Yet another person’s feelpinions on the WPA2 vulnerability.


I’ve had a rant on social media about this, now it’s time to collect that information somewhere a bit longer lasting. There’s a lot of FUD about #KRACK or #WPA2KRACK, the Key Replacement AttaCK affecting WPA2, so I thought I’d share some thoughts on it.

The most important thing people need to know is, there’s not actually much you need to do or worry about. Follow current best practises, and you should be fine. Nothing much should really change for most people.

The basic summary of what has happened is, most WiFi networks are protected by WPA2-PSK or WPA2-Enterprise. As of today, WPA2 can now be cracked. Network traffic on WPA2 protected networks can be read and have data injected in to it. A lot of FUD news articles will be telling you to panic and all WiFi in itself is broken. In the wise words of The Hitchhiker’s Guide To The Galaxy, don’t panic. WiFi itself isn’t broken.

For starters, the problem itself is patchable. Although, that doesn’t necessarily mean it will be. Some of the larger vendors at time of writing look like this:

  • Microsoft: The 10th October updates included the patch.
  • Apple: The next updates include the patch (macOS, iOS, tvOS and watchOS). AirPort devices, no word on if anything is ever coming.
  • Android, HAHAHA good luck with that (this is another rant in itself I’ll save for another time).
  • WiFi Access Points (WAP’s/AP’s) are hit and miss as to whether they’ll get updates. Look here.
  • IoT devices such as Smart TV’s are unlikely to ever see patches.

But, as I said before, don’t panic. Even if your devices aren’t going to be patched.

For someone to exploit this, they need to be in range of your WiFi network. Do you really think your TV viewing or any other data your TV / unpatchable devices may store will be valuable enough for someone to sit in their car outside your house to try and steal this data? It isn’t.

The data that’s valuable to them is stuff like banking transactions which are performed over SSL. In fact, most of what you do online is performed over SSL these days. That’s why https connections are better than http. SecuredConnectionEven your social media time wasting (and reading of this blog) is protected this way.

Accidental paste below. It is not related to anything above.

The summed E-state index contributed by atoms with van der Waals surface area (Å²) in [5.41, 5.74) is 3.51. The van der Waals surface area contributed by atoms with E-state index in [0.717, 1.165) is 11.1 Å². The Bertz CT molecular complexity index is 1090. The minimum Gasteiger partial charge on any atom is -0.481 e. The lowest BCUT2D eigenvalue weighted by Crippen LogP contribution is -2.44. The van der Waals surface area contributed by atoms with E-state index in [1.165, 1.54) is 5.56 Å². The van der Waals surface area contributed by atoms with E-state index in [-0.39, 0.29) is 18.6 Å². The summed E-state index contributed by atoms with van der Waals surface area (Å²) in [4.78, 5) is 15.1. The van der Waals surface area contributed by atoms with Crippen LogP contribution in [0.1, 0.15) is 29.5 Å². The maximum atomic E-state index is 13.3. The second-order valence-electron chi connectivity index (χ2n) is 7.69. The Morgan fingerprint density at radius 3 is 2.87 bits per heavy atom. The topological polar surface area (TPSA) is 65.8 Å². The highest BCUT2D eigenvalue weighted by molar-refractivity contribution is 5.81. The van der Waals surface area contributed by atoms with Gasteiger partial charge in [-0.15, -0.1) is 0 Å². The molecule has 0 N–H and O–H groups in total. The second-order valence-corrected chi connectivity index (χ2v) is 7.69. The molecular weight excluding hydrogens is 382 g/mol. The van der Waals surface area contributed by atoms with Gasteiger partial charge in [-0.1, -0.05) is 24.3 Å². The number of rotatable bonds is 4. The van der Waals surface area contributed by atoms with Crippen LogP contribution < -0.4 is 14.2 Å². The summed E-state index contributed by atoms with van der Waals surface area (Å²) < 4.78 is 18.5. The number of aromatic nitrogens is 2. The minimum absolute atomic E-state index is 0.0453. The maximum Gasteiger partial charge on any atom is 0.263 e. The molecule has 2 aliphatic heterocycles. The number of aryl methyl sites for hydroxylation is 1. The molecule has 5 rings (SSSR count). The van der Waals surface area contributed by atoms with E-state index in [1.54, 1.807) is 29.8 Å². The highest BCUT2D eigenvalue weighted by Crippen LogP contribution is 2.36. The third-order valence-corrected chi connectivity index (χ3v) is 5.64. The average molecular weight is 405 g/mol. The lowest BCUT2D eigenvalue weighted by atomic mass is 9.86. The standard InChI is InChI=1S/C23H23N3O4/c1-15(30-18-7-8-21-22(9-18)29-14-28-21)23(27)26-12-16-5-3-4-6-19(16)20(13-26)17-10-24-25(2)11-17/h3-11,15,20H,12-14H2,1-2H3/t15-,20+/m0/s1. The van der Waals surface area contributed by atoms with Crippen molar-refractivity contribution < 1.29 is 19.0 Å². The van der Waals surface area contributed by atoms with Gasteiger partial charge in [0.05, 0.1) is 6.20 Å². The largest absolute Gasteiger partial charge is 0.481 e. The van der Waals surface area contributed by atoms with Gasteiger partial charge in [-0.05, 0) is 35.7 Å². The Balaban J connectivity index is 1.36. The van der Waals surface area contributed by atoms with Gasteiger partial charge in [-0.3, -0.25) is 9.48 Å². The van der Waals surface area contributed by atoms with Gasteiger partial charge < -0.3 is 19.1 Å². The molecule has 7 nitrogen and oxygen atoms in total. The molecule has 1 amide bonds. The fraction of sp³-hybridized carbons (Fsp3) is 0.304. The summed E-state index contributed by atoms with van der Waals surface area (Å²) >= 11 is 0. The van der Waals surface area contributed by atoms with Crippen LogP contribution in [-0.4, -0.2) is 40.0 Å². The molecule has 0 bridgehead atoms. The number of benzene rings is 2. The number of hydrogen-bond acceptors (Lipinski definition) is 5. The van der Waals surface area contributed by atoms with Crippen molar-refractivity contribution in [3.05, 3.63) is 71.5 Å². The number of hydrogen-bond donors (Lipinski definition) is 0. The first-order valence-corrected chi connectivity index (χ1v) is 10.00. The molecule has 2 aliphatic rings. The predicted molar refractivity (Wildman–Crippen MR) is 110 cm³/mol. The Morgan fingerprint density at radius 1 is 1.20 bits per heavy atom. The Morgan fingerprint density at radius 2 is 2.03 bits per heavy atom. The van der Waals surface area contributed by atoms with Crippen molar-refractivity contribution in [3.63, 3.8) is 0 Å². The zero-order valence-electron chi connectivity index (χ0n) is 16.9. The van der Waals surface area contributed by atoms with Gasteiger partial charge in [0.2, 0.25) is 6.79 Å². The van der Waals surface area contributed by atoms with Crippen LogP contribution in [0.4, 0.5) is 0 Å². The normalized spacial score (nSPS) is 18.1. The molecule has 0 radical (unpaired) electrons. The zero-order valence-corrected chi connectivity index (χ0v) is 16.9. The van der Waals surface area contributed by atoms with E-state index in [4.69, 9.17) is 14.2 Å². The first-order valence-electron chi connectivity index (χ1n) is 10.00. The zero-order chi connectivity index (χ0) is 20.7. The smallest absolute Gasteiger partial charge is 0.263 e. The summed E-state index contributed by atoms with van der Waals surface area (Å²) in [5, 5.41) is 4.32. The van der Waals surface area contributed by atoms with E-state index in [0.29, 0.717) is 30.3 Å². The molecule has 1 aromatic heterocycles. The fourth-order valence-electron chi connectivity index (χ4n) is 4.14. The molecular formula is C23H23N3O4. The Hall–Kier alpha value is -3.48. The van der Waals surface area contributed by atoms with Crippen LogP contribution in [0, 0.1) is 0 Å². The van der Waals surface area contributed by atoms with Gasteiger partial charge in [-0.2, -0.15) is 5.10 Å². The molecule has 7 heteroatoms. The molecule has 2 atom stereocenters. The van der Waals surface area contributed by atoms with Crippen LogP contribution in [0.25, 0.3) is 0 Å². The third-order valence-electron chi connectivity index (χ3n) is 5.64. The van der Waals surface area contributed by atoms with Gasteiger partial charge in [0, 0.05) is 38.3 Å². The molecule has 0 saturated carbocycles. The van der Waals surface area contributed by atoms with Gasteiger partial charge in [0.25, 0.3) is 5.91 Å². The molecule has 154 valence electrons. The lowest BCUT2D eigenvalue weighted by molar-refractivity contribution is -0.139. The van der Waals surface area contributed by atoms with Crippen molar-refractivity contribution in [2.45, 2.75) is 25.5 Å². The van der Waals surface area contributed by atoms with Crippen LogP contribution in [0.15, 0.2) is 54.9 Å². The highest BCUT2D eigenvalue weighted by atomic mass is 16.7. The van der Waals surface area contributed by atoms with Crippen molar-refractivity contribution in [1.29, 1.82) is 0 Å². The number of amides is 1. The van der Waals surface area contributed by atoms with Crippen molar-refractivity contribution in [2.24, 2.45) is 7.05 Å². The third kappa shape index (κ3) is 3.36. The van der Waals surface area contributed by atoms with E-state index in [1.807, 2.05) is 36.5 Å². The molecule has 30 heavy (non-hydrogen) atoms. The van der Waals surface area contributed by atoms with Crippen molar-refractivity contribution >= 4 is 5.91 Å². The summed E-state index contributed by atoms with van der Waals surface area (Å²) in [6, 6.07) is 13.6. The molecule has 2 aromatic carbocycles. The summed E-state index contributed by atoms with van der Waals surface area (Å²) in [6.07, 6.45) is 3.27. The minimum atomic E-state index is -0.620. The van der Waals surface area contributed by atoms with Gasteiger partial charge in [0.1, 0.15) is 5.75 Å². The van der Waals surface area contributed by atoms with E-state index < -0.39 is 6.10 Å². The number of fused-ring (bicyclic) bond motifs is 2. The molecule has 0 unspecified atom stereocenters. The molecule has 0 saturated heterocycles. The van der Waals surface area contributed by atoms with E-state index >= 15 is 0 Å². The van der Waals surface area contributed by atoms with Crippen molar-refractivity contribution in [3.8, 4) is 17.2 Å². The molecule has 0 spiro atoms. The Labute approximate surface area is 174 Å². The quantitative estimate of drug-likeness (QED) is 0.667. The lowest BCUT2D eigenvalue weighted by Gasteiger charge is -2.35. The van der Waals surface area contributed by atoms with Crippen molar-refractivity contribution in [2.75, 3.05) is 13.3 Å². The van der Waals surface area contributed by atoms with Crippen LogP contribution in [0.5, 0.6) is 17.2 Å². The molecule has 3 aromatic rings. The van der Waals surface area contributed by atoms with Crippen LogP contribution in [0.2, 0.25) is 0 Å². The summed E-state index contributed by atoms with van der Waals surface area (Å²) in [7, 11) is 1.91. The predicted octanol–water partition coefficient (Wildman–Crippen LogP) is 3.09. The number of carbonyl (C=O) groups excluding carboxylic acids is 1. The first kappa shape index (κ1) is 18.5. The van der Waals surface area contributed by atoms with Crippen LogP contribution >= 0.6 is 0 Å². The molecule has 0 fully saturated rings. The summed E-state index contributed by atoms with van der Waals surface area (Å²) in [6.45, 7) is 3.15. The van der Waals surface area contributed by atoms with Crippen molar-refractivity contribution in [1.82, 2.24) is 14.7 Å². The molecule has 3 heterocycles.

Your home network isn’t likely to be targeted. This exploit is more likely to get used against businesses. Any business worth its salt will have things secured as though an unwanted person has already gotten inside their network perimeter anyway.

You don’t need to panic, you are very unlikely to be targeted, or even affected.

I said above that as long as you follow best practises you should be fine, but didn’t detail what they were. These are NOT just for IT pro’s. These are for everybody. Even home users. Do as much of these as you can. Please.

  • If you have a tendency to use shared wifi, get a VPN. Either a paid product (I use Private Internet Access) or configure your home router to accept VPN connections from your devices. You don’t know who else is using the shared wifi you’re on and what they’re doing on it, so protect ALL your traffic.
  • Use a password manager. Lastpass, 1Password, KeePass, etc. They’re all good (I use LastPass). They’re all better than using the same password in multiple places. Let it import accounts from your browser, then go through all your accounts changing your password. Let it generate long (20-30 character) unique passwords for EVERYTHING. It’s a painful process to go through, but definitely worth it. And when I say everything I mean everything. Not only for every website you use, but also every device you have inside your home network.
  • Use an authenticator app on your phone (LastPass Authenticator, Google Authenticator, Microsoft Authenticator, Duo Mobile, etc) and set up 2FA (Two Factor Authentication) everywhere that supports it (LastPass, Google, FaceBook, Twitter, WordPress, Microsoft, Snapchat, Slack, Kickstarter, Dropbox, TeamViewer, 500px, EA are just some of the ones I have configured). Many sites don’t advertise they support 2FA, so go in to account settings for important sites and look.